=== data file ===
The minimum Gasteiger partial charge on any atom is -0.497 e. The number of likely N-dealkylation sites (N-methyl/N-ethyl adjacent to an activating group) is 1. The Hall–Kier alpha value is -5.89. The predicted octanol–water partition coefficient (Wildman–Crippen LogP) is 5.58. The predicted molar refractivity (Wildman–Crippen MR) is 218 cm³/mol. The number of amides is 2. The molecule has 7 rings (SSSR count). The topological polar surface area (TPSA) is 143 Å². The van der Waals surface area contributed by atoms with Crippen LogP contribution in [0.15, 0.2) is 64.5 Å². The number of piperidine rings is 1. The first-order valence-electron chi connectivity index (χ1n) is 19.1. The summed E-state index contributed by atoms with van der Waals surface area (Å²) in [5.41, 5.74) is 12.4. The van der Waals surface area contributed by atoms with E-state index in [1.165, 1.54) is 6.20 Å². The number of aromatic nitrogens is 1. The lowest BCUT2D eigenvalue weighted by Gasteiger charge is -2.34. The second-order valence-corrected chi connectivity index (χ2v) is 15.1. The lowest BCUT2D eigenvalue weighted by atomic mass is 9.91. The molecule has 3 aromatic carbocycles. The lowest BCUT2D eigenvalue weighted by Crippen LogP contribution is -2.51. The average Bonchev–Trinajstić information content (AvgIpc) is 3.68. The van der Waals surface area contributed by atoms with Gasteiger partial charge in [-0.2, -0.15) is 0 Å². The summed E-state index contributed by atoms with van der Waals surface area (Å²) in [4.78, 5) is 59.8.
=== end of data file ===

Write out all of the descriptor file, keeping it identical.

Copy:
The minimum Gasteiger partial charge on any atom is -0.497 e. The number of likely N-dealkylation sites (N-methyl/N-ethyl adjacent to an activating group) is 1. The Hall–Kier alpha value is -5.89. The predicted octanol–water partition coefficient (Wildman–Crippen LogP) is 5.58. The predicted molar refractivity (Wildman–Crippen MR) is 218 cm³/mol. The number of amides is 2. The molecule has 7 rings (SSSR count). The topological polar surface area (TPSA) is 143 Å². The van der Waals surface area contributed by atoms with Crippen LogP contribution in [0.15, 0.2) is 64.5 Å². The number of piperidine rings is 1. The first-order valence-electron chi connectivity index (χ1n) is 19.1. The summed E-state index contributed by atoms with van der Waals surface area (Å²) in [5.41, 5.74) is 12.4. The van der Waals surface area contributed by atoms with E-state index in [1.165, 1.54) is 6.20 Å². The number of aromatic nitrogens is 1. The lowest BCUT2D eigenvalue weighted by Gasteiger charge is -2.34. The second-order valence-corrected chi connectivity index (χ2v) is 15.1. The lowest BCUT2D eigenvalue weighted by atomic mass is 9.91. The molecule has 3 aromatic carbocycles. The lowest BCUT2D eigenvalue weighted by Crippen LogP contribution is -2.51. The average Bonchev–Trinajstić information content (AvgIpc) is 3.68. The van der Waals surface area contributed by atoms with Gasteiger partial charge in [-0.2, -0.15) is 0 Å². The summed E-state index contributed by atoms with van der Waals surface area (Å²) in [4.78, 5) is 59.8.